Collection and isolation of endophytic organisms: Accordingly ethanobotanical history, the plant leaves, stems and root portions can be taken for the study. The locations plotted by global positioning system. Small piece of sample can be collected in sterile polythene bag cover and can be stored at 4°C up to the experiment. During the experiment, the plant samples are thoroughly cleaned in tap water to remove the surface soil debris materials. Then the samples can thoroughly treated with 70% ethanol and dried under the aseptic condition. This will removes the epiphytes that present on the samples. Then, using sterile scalpel blade, the xylem and phloem tissues were excised, fragmented and inoculated on to water agar medium and selective isolation mediums. Then after prolong incubation the emerging of the hyphal growth can be screened and purified on the selective nutrient mediums. Their taxonomy can be confirmed by molecular biology techniques such as 16S rRNA gene sequencing. Finally, the pure cultures can be inoculated on the broth culture for the fermentation study. The culture growth parameters can be optimized for the production of the isolate and its bioactive metabolites. From the liquid culture the spores can be transferred into 15-20% glycerol and stored at -70°C as long storage. The bioactive metabolites can be assayed against variety of pathogens and it can be purified using commonly available procedures.

Endophytic microbial products: Endophytic microorganisms are a significant reservoir of genetic diversity and an important source in the discovery of novel bioactive secondary metabolites. These group of strains can produce single or multiple kinds of antibiotics including terpenoids, alkaloids, aromatic compounds and polypeptides (Gao et al., 2010) which are similar to host plant chemicals, thus triggering the expectation that endophytes can serve as an alternative source (Priti et al., 2009). So, plants with beneficial ethanobotanical history are also likely candidate for study. Since the medicinal uses to which the plant may have selected relates more to its population of endophytes than to the plant biochemistry itself. The microorganisms living inside the plant tissue for long duration will evolve due to the genetic variation with the host. This paves the best way to produce some phyto-chemicals by the guest organisms (Zhang et al., 2006). Endophytic organisms are found in all the types of plant tissues such as stems, roots, leaves, fruits, ovules, seeds, tubers, rachis and bark. Probably, hundreds of endophytic species from a single plant are also possible and among them, at least one generally shows host specificity (Tan and Zou, 2001). Thus, if endophytes can produce the same rare bioactive compounds as their host plants, this would not only reduce the need to harvest the slow-growing and possibly rare plants but also keep the world’s ever-diminishing biodiversity and cut human induced climate change.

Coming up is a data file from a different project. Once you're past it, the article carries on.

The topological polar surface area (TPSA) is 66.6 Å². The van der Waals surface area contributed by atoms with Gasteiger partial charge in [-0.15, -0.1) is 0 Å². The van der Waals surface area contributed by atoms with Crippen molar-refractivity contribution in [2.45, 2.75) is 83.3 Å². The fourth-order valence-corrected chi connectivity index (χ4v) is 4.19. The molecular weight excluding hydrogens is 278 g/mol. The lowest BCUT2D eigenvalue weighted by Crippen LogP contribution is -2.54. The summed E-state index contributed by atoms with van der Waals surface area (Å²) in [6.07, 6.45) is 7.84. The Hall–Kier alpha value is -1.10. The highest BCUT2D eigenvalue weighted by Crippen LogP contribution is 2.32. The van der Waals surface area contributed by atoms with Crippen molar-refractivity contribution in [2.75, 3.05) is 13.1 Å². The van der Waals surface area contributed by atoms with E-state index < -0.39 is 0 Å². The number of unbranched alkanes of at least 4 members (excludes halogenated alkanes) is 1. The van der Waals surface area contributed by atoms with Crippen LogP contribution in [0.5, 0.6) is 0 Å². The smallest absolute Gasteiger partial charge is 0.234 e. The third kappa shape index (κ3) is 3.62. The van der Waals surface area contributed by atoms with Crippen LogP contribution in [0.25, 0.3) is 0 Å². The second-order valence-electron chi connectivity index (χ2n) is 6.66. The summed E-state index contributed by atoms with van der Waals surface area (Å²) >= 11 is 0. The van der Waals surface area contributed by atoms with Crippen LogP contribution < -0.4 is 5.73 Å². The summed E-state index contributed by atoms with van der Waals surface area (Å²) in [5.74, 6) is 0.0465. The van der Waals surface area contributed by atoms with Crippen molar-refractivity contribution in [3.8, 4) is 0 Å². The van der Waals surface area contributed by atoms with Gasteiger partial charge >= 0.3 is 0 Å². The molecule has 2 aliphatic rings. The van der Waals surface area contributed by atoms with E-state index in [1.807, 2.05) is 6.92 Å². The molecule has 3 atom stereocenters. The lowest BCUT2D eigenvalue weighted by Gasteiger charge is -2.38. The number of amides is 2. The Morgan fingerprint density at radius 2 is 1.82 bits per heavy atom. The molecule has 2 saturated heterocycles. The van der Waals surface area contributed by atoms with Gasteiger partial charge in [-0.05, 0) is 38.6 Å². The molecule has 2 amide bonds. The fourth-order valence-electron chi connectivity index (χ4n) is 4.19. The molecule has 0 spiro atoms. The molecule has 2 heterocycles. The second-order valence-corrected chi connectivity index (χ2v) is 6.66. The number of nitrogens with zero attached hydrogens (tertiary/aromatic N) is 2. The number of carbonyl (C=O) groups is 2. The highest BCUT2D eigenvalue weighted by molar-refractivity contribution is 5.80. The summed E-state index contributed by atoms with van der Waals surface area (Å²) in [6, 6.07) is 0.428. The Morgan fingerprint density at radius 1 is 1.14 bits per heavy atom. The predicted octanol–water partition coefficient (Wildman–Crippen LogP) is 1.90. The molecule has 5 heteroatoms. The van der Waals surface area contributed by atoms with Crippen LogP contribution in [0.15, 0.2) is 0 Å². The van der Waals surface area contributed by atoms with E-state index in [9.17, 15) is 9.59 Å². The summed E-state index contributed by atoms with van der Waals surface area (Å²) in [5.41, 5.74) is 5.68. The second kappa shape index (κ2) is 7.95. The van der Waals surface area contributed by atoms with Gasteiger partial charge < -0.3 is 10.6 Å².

These endophytes, displaying a broad spectrum of biological activities against plant pathogens continue to increase biocontrol significance. As a general rule, a single endophytic strain will produce multiple bioactive compounds (Strobel et al., 1993). In this respect, future success rests on the ability to find novel endophytic actinomycetes from plants. Previously, many fungal organisms were used for production of similar plant chemicals e.g., Colletotrichum gloeosporioides produces taxol (Justicia gendarussa) (Gangadevi and Muthusamy, 2008); Broad spectrum active Guanacastepene (Singh et al., 2000) antiviral active cytonic acid A and B (Guo et al., 2000), hinnuliquinone (Singh et al., 2004), isobenzofuranones, pestacin and isopestacin (Strobel et al., 2002), paclitaxel (Stierle et al., 1993; Li et al., 1998a, b; Benedikt et al., 2008). These like gifted bioactive endophytes will play the greatest role in bio-prospecting and will conserve the medicinal plants (Strobel et al., 2005) which were needed for novel drug discovery (Bhutani and Gohil, 2010).